Battlefield 3 ReviewPublisher: EA
, Xbox 360, PlayStation 3
UK Price (as reviewed): £30 (inc VAT)
US Price (as reviewed): $59.95 (ex tax)
After months of speculation, tech demos, beta tests, controversy over Origin and teaser trailer after teaser trailer, Battlefield 3 is finally here. There’s a lot of pressure on DICE and EA’s latest, greatest man-shoot too; the developers have talked about making a ‘proper PC game’ and not simply developing for the consoles and porting to the beige (or is that black these days?) box. Can BF3 really live up to the huge hype? Does it survive Origin and Battle Log’s online integration? And most importantly, is it any good?
To answer that most important question, you need to consider BF3 as a game of two halves. In a first for the core Battlefield franchise, BF3 3 is equipped with its very own single player campaign. It’s a globetrotting, flash-back based affair that plays like something of a greatest hits from every first person shooter from the last 6 years. The HALO jump from Crysis? That’s in there (minus the squid-alien). The AC130 section from Modern Warfare? That’s in there too, now with added air-to-air dog fighting. There’s sneaking through ruined buildings sniping enemies in the dark, taking out tanks with hand held rockets, and defending shopping malls from
Basically, it’s all the stuff you’ve come to expect from a modern FPS, and it’s accomplished efficiently, if not with flair.
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What’s more disappointing is that DICE hasn’t chosen to be more innovative considering the potential of its remarkable Frostbite 2 engine. Even Battlefield: Bad Company 2 allowed some feeling of freedom, letting you demolish houses and blow your way through walls to enemy positions. BF3’s campaign is cripplingly linear, almost to the point of comedy. It doesn’t just funnel you through streets and walkways from set piece to set piece; in some missions you’re effectively a passenger watching the game play itself.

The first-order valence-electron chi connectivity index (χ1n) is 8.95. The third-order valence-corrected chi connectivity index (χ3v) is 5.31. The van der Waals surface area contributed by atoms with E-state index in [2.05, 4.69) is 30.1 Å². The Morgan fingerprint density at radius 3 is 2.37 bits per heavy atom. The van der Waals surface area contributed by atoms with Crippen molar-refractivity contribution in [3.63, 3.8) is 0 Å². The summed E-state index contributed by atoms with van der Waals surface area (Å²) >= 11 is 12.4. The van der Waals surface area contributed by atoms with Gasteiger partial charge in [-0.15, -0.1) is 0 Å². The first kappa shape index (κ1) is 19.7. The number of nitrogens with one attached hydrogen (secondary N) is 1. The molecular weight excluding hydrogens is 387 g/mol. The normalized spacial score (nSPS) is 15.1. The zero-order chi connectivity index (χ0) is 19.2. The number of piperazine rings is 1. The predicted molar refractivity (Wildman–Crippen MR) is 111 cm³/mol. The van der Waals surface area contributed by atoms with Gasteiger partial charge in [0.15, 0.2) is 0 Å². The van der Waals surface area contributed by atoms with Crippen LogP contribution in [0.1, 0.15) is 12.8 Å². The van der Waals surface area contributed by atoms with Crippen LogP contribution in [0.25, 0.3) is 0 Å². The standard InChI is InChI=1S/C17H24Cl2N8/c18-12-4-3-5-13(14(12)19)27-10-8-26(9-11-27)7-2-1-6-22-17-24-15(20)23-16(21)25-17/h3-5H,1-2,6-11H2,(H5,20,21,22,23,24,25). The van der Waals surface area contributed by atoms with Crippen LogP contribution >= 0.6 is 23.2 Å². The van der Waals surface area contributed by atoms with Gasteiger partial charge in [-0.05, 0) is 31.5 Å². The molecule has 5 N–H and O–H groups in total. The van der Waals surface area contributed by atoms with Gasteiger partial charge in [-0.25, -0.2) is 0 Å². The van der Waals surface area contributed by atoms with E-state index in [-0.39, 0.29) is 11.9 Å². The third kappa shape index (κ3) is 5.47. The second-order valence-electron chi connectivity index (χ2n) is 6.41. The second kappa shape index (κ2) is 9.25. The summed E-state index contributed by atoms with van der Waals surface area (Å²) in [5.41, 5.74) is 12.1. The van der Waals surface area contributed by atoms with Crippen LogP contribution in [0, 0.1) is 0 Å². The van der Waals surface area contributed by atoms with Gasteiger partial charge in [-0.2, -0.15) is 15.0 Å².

There’s no option to drive your tank right through the enemy buildings; no way to demolish the entrance to a building to secure your flank. It plays the same as most other modern shooters, holding your hand and not letting you go far from the scripted path. BF3 even goes one step further on occasion though, simply killing you and making you go back to last check point when you miss a shot or melee takedown. It’s repressively linear and from a game which champions its open world engine, its a disappointment.
Despite its linearity though, BF3’s campaign does at least clip along at a great pace, pinging between multiple characters to give you a taste of trains, planes and automobiles (if tanks count as automobiles). Unlike many of its ilk, its constant globetrotting doesn’t get repetitive either - there's just enough variety to keep the new environments and ways to shoot people fresh.
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It’s the graphics that set BF3 out from its competition though, and several times throughout the campaign our mouths were on the floor at the digital wonders our graphics card was somehow rendering. Stunning lighting, particle and smoke effects are better than anything else we’ve seen and while there are some holes, such as how the NPC facial animations remain disappointingly stoic, they don't ruin the experience.
BF3’s campaign is as much an advert for the stunning potential of the engine as it is an enjoyable, but unoriginal romp through Europe and the Middle East shooting stuff.
And it is enjoyable, in the same way that a Michael Bay film is enjoyable
. There’s minimal attempt at character development or originality, lots of things explode and collapse in a variety of entertaining and visually impressive ways, and there’s some improbable plot about nuclear weapons. Start thinking too hard and it all unravels but, for the most part, you’re able to gloss over the linear gameplay and just enjoy the ride.